This report offers some practical guidelines on the processing and use of regular surface and upper-air observations in terms of their climatological influence on transport and diffusion of air pollutants. The concept of a meteorological potential for air pollution is discussed. An attempt was made to include examples of pertinent climatological data for various parts of the world but in fact the data are limited to temperate and northern latitudes of the northern hemisphere. There is a paucity of available meteorological studies relative to air pollution in the tropics, which, unfortunately, is where industrialization, energy consumption, and pollutant emissions are expected to increase rapidly. In addition to transport and diffusion, some attention is also devoted to climatological influences on the transformation of pollutants while they are airborne, especially the photochemical formation of oxidant. A brief summary of pertinent publications of the World Meteorological Organization is given and an effort is made not to repeat information unnecessarily therein.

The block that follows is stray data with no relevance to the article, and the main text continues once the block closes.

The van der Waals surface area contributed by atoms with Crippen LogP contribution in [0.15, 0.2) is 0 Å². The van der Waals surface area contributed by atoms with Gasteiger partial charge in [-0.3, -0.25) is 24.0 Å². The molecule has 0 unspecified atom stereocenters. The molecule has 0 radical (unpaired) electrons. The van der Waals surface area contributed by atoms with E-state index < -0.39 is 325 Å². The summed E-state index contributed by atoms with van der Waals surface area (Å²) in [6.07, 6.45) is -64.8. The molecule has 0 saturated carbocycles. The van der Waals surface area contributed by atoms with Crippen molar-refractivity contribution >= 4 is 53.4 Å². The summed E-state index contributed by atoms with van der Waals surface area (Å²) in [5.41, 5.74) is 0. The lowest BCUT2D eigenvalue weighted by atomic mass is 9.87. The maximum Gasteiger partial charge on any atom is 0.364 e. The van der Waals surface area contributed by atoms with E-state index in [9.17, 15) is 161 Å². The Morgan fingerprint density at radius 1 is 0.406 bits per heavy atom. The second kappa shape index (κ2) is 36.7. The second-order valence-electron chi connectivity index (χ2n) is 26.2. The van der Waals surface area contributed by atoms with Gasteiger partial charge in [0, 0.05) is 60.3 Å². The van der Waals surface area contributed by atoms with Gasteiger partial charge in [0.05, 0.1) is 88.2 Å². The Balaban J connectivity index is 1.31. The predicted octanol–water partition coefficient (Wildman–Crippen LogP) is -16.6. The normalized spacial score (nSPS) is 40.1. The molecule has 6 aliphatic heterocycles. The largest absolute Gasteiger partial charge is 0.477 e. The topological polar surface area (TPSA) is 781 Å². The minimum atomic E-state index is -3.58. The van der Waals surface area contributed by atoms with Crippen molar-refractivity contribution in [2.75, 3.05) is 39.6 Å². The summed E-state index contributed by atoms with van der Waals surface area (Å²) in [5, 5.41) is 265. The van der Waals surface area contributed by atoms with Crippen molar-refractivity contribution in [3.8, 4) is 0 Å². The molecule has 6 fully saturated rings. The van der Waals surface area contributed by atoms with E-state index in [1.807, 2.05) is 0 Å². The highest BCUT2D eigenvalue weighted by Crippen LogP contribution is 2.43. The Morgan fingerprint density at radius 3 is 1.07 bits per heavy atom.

Meteorological variables that are discussed include wind speed and direction, static stability, mixing heights, diffusion parameters, fog, and precipitation. A more general variable is atmospheric stagnation, which refers to meteorological conditions that are often associated with or conducive to episodes with relatively high concentrations of pollutants, especially as experienced in cities. Various definitions and applications of stagnation are described for different parts of the world. A brief description is given of considerations to be made in processing and summarizing measurements of air quality. The report includes almost 100 references.
Notes: Summaries available in English, French, Russian and Spanish.
Format: Digital (Free), Hard copy